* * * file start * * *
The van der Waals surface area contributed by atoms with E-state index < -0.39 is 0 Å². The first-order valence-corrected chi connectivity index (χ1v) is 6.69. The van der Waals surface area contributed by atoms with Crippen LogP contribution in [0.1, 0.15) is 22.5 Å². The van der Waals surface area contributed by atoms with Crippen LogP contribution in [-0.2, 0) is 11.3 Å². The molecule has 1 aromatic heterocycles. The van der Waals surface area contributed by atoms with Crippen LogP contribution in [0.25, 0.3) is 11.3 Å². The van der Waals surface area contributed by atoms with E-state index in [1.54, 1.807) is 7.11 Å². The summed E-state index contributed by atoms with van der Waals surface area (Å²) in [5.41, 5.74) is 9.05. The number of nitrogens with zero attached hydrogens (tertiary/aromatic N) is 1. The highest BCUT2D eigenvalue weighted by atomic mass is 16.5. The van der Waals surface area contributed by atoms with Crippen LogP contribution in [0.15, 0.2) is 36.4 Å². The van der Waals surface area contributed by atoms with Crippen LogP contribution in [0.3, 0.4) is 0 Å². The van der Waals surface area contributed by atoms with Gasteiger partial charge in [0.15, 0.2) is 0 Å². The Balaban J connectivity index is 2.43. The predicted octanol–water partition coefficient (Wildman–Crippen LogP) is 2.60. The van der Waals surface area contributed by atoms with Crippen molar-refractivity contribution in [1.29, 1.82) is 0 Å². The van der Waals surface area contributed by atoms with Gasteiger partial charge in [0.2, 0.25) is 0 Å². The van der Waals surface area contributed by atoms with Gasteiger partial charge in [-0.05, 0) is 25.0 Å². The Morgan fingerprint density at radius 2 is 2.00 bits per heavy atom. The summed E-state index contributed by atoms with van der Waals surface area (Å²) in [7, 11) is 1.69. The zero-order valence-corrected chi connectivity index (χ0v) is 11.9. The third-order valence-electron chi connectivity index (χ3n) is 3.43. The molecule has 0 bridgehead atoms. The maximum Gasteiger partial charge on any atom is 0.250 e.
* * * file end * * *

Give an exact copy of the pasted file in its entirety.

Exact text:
The van der Waals surface area contributed by atoms with E-state index < -0.39 is 0 Å². The first-order valence-corrected chi connectivity index (χ1v) is 6.69. The van der Waals surface area contributed by atoms with Crippen LogP contribution in [0.1, 0.15) is 22.5 Å². The van der Waals surface area contributed by atoms with Crippen LogP contribution in [-0.2, 0) is 11.3 Å². The molecule has 1 aromatic heterocycles. The van der Waals surface area contributed by atoms with Crippen LogP contribution in [0.25, 0.3) is 11.3 Å². The van der Waals surface area contributed by atoms with E-state index in [1.54, 1.807) is 7.11 Å². The summed E-state index contributed by atoms with van der Waals surface area (Å²) in [5.41, 5.74) is 9.05. The number of nitrogens with zero attached hydrogens (tertiary/aromatic N) is 1. The highest BCUT2D eigenvalue weighted by atomic mass is 16.5. The van der Waals surface area contributed by atoms with Crippen LogP contribution in [0.15, 0.2) is 36.4 Å². The van der Waals surface area contributed by atoms with Crippen LogP contribution in [0.3, 0.4) is 0 Å². The van der Waals surface area contributed by atoms with Gasteiger partial charge in [0.15, 0.2) is 0 Å². The Balaban J connectivity index is 2.43. The predicted octanol–water partition coefficient (Wildman–Crippen LogP) is 2.60. The van der Waals surface area contributed by atoms with Crippen molar-refractivity contribution in [1.29, 1.82) is 0 Å². The van der Waals surface area contributed by atoms with Gasteiger partial charge in [0.2, 0.25) is 0 Å². The van der Waals surface area contributed by atoms with Gasteiger partial charge in [-0.05, 0) is 25.0 Å². The Morgan fingerprint density at radius 2 is 2.00 bits per heavy atom. The summed E-state index contributed by atoms with van der Waals surface area (Å²) in [7, 11) is 1.69. The zero-order valence-corrected chi connectivity index (χ0v) is 11.9. The third-order valence-electron chi connectivity index (χ3n) is 3.43. The molecule has 0 bridgehead atoms. The maximum Gasteiger partial charge on any atom is 0.250 e.